Nice tips, although slow practice should be more than sufficient. It can be tedious and time-consuming to alter rhythms and block arpeggios unnecessarily. Practising by trying to achieve the desired result is usually more effective than doing something else arbitrarily, unless you are trying to overcome a specific difficulty. I find this approach unnecessarily mechanical.
Because I found myself rambling on and on about the first page, I decided to compartmentalize the instruction to make it easier to absorb.
And since I played the “Tempest” years ago, the surest route to my restoring the piece to a respectable performance level, was to practice it from the ground up in slow tempo.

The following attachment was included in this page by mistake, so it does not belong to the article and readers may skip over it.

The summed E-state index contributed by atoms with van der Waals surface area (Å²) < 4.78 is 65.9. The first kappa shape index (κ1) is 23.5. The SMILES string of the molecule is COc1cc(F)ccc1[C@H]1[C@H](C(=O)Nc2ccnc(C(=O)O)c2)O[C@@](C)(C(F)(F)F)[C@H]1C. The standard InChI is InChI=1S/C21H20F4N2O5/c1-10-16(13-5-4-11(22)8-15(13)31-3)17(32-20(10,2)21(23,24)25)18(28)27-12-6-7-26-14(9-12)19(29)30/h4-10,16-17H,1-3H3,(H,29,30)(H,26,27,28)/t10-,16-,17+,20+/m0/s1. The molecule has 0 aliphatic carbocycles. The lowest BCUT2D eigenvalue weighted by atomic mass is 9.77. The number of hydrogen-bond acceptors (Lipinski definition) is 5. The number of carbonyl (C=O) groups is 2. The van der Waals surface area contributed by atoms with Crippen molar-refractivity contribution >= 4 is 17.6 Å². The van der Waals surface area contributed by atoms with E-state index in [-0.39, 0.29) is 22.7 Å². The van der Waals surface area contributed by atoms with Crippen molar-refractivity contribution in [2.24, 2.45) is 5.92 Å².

As I re-approached this Sonata, I relied heavily on CLUMPING or CLUSTERING groups of notes.
The opening two measures that resonate with a peaceful broken chord in the Dominant, are followed by a rapid stream of melodic seconds in a tempestuous descent. (The duality of the motif is clear)
In the video, I demonstrate a wrist forward motion as I clump the seconds which embody non-harmonic upper neighbor tones that are passing dissonances.
Clumping these 2nds (appoggiaturas) and throwing the wrist forward for each group of two allows a bigger and more effective energy…
View original post 39 more words